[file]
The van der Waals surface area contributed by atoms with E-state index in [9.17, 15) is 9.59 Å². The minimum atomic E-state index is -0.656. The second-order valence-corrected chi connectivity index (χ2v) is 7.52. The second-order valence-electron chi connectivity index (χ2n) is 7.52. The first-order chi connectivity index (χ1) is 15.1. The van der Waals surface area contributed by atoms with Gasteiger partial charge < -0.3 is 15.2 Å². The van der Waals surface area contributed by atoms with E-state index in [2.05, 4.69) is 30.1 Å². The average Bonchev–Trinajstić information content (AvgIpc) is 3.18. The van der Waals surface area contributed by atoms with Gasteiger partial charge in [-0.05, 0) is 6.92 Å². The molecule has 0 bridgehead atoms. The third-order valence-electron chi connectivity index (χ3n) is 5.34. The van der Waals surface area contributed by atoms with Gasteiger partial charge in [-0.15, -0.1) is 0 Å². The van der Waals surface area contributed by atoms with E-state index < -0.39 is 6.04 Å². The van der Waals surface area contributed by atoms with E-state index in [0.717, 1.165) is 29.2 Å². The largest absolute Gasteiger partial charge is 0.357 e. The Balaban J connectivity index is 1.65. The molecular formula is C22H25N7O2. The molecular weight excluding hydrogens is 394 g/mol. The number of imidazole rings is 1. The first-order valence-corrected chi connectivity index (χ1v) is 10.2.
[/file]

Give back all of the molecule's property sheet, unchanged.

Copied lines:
The van der Waals surface area contributed by atoms with E-state index in [9.17, 15) is 9.59 Å². The minimum atomic E-state index is -0.656. The second-order valence-corrected chi connectivity index (χ2v) is 7.52. The second-order valence-electron chi connectivity index (χ2n) is 7.52. The first-order chi connectivity index (χ1) is 15.1. The van der Waals surface area contributed by atoms with Gasteiger partial charge < -0.3 is 15.2 Å². The van der Waals surface area contributed by atoms with E-state index in [2.05, 4.69) is 30.1 Å². The average Bonchev–Trinajstić information content (AvgIpc) is 3.18. The van der Waals surface area contributed by atoms with Gasteiger partial charge in [-0.05, 0) is 6.92 Å². The molecule has 0 bridgehead atoms. The third-order valence-electron chi connectivity index (χ3n) is 5.34. The van der Waals surface area contributed by atoms with Gasteiger partial charge in [-0.15, -0.1) is 0 Å². The van der Waals surface area contributed by atoms with E-state index < -0.39 is 6.04 Å². The van der Waals surface area contributed by atoms with E-state index in [0.717, 1.165) is 29.2 Å². The largest absolute Gasteiger partial charge is 0.357 e. The Balaban J connectivity index is 1.65. The molecular formula is C22H25N7O2. The molecular weight excluding hydrogens is 394 g/mol. The number of imidazole rings is 1. The first-order valence-corrected chi connectivity index (χ1v) is 10.2.